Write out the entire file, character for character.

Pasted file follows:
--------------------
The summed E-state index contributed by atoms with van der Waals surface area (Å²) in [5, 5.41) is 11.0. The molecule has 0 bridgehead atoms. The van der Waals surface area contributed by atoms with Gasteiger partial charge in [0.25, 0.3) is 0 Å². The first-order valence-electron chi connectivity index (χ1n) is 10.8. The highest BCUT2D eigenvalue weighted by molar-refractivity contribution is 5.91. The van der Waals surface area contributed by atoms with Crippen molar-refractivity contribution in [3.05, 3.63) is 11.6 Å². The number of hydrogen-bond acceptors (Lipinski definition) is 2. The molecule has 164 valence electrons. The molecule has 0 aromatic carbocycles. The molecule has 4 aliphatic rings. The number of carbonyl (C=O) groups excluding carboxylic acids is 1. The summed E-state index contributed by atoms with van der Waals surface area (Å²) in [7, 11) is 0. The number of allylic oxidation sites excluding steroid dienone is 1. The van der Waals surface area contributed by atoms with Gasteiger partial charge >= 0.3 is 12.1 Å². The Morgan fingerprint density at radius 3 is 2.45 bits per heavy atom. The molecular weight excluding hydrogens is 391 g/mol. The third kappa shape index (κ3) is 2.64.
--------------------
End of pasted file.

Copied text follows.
The summed E-state index contributed by atoms with van der Waals surface area (Å²) in [5, 5.41) is 11.0. The molecule has 0 bridgehead atoms. The van der Waals surface area contributed by atoms with Gasteiger partial charge in [0.25, 0.3) is 0 Å². The first-order valence-electron chi connectivity index (χ1n) is 10.8. The highest BCUT2D eigenvalue weighted by molar-refractivity contribution is 5.91. The van der Waals surface area contributed by atoms with Crippen molar-refractivity contribution in [3.05, 3.63) is 11.6 Å². The number of hydrogen-bond acceptors (Lipinski definition) is 2. The molecule has 164 valence electrons. The molecule has 0 aromatic carbocycles. The molecule has 4 aliphatic rings. The number of carbonyl (C=O) groups excluding carboxylic acids is 1. The summed E-state index contributed by atoms with van der Waals surface area (Å²) in [7, 11) is 0. The number of allylic oxidation sites excluding steroid dienone is 1. The van der Waals surface area contributed by atoms with Gasteiger partial charge >= 0.3 is 12.1 Å². The Morgan fingerprint density at radius 3 is 2.45 bits per heavy atom. The molecular weight excluding hydrogens is 391 g/mol. The third kappa shape index (κ3) is 2.64.